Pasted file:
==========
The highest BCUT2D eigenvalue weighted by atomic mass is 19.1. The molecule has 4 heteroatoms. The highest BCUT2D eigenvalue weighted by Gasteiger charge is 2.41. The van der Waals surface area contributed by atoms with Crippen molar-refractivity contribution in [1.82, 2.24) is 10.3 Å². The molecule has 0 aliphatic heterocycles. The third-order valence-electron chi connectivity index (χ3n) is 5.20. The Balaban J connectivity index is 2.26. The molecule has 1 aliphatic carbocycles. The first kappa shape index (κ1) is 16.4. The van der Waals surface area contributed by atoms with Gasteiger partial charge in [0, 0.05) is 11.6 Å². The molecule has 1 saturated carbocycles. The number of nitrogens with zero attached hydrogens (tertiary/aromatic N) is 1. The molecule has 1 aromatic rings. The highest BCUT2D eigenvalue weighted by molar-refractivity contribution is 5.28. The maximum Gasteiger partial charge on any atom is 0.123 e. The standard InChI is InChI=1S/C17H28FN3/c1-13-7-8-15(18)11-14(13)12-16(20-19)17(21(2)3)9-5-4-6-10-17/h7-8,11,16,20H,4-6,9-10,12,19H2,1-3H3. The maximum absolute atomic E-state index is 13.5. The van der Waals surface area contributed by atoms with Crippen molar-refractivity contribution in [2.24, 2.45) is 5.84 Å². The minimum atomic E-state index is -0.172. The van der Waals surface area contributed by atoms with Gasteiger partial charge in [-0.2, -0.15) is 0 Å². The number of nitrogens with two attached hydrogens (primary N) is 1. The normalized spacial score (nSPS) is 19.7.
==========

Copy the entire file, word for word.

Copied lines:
The highest BCUT2D eigenvalue weighted by atomic mass is 19.1. The molecule has 4 heteroatoms. The highest BCUT2D eigenvalue weighted by Gasteiger charge is 2.41. The van der Waals surface area contributed by atoms with Crippen molar-refractivity contribution in [1.82, 2.24) is 10.3 Å². The molecule has 0 aliphatic heterocycles. The third-order valence-electron chi connectivity index (χ3n) is 5.20. The Balaban J connectivity index is 2.26. The molecule has 1 aliphatic carbocycles. The first kappa shape index (κ1) is 16.4. The van der Waals surface area contributed by atoms with Gasteiger partial charge in [0, 0.05) is 11.6 Å². The molecule has 1 saturated carbocycles. The number of nitrogens with zero attached hydrogens (tertiary/aromatic N) is 1. The molecule has 1 aromatic rings. The highest BCUT2D eigenvalue weighted by molar-refractivity contribution is 5.28. The maximum Gasteiger partial charge on any atom is 0.123 e. The standard InChI is InChI=1S/C17H28FN3/c1-13-7-8-15(18)11-14(13)12-16(20-19)17(21(2)3)9-5-4-6-10-17/h7-8,11,16,20H,4-6,9-10,12,19H2,1-3H3. The maximum absolute atomic E-state index is 13.5. The van der Waals surface area contributed by atoms with Crippen molar-refractivity contribution in [2.24, 2.45) is 5.84 Å². The minimum atomic E-state index is -0.172. The van der Waals surface area contributed by atoms with Gasteiger partial charge in [-0.2, -0.15) is 0 Å². The number of nitrogens with two attached hydrogens (primary N) is 1. The normalized spacial score (nSPS) is 19.7.